…sanding with fine paper between each coat, which is an inconvenient truth about finishing.
placehole
I wanted to put an umbrella through this table, so I used my tape measure to connect diagonal lines and find the center.
holesawing
I measured the umbrella post and bought a hole saw just bigger than that. The hole saw is the perfect tool for big, deep holes in soft woods. Take a look below before drilling, and remove the screw if there is one in the way!
holereveal
Presto.
detach
Here is that old Ikea desk that I sacrificed. The legs come off easily.
placement
I spaced the legs evenly in from the edges of my new tabletop, and traced their outline.
drillleg
I drilled pilot holes, just smaller than the screws, so they would hold firmly.
screws
Zip, zip.
seq1
And now the deck transformation…
seq2
First a cheap umbrella base, that fills with water….
seq3
…then the snazzy new table…
seq4
…then the umbrella…
seq5
Then some cheap outdoor chairs to match. We hate the brown color of the house, so we are doing whatever we can to funkify it. By the way, this table would also work indoors,  without the umbrella (unless your roof leaks a lot).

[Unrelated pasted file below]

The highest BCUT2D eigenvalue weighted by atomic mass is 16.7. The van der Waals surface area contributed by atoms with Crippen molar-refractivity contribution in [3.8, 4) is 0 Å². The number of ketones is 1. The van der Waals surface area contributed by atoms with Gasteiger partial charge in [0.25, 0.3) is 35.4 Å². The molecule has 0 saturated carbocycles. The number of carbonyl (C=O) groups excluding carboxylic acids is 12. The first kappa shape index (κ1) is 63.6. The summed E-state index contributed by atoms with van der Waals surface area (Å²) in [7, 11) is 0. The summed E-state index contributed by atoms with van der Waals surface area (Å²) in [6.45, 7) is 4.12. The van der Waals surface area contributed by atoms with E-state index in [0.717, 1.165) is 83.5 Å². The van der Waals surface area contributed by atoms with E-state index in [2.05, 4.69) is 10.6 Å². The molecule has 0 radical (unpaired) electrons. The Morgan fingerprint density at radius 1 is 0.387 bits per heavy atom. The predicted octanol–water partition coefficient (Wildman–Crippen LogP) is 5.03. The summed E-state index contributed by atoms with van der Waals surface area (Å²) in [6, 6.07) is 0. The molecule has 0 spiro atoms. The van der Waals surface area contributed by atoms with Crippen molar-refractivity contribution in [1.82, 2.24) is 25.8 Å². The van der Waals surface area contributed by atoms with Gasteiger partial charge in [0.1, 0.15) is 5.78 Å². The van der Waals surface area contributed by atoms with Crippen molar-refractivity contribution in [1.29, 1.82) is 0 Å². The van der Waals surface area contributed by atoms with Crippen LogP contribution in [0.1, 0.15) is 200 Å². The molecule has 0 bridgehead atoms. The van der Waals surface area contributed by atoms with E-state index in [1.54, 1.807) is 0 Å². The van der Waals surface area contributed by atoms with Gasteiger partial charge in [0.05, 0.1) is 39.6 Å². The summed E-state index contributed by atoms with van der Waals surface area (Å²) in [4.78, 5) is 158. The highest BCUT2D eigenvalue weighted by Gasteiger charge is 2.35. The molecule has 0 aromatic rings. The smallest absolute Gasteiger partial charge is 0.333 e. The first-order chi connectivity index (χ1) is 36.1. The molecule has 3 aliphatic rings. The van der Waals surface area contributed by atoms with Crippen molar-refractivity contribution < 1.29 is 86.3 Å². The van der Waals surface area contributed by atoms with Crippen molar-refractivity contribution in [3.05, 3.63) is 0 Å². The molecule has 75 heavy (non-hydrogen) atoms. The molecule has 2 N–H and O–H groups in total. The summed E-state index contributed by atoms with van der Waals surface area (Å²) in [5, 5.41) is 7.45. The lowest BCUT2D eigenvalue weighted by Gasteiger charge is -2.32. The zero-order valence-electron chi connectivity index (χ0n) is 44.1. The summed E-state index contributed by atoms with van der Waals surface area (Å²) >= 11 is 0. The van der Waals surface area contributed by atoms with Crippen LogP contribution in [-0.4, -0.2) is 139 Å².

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Fire pit, start to finish

Whether you have a patio or just a nice piece of lawn, you can build a sweet fire pit with concrete blocks. I used the Rumblestone system, manufactured by Pavestone and sold at Home Depot, among other places, but any blocks will work. It matches my patio, and I bought all the stones for both at the same time.

The two main keys are locking the blocks together with construction adhesive (it comes in tubes like caulk) and installing a steel insert of some kind. You can use galvanized steel panels or almost anything. I used the insert sold by Pavestone to fit the design I built.

Unlike real stone, concrete can crack in very high heat. A loose-fitting steel liner shields the concrete and provide an insulating air barrier. Old-school technology that works.

Check out the pics for the step-by-step, and build your own. Then stare into the flames and discover the mysteries of life. Or just drink good beer and talk about dumb bullcrap.

aplans
Pavestone.com has easy plans you can print out.
abaseglue
Construction adhesive comes in a tube, like caulk. Put it under and between each block.
abaseblock
Push the blocks down and wiggle them a bit.
asecondglue
By the way, I built most of this design dry first, to be sure it would work, before applying glue for real.
asecondlayer
The dry run let me know I could space everything right as I went along.
alastlayer
The top layer goes on like the others: glue under and between every block.
aclamps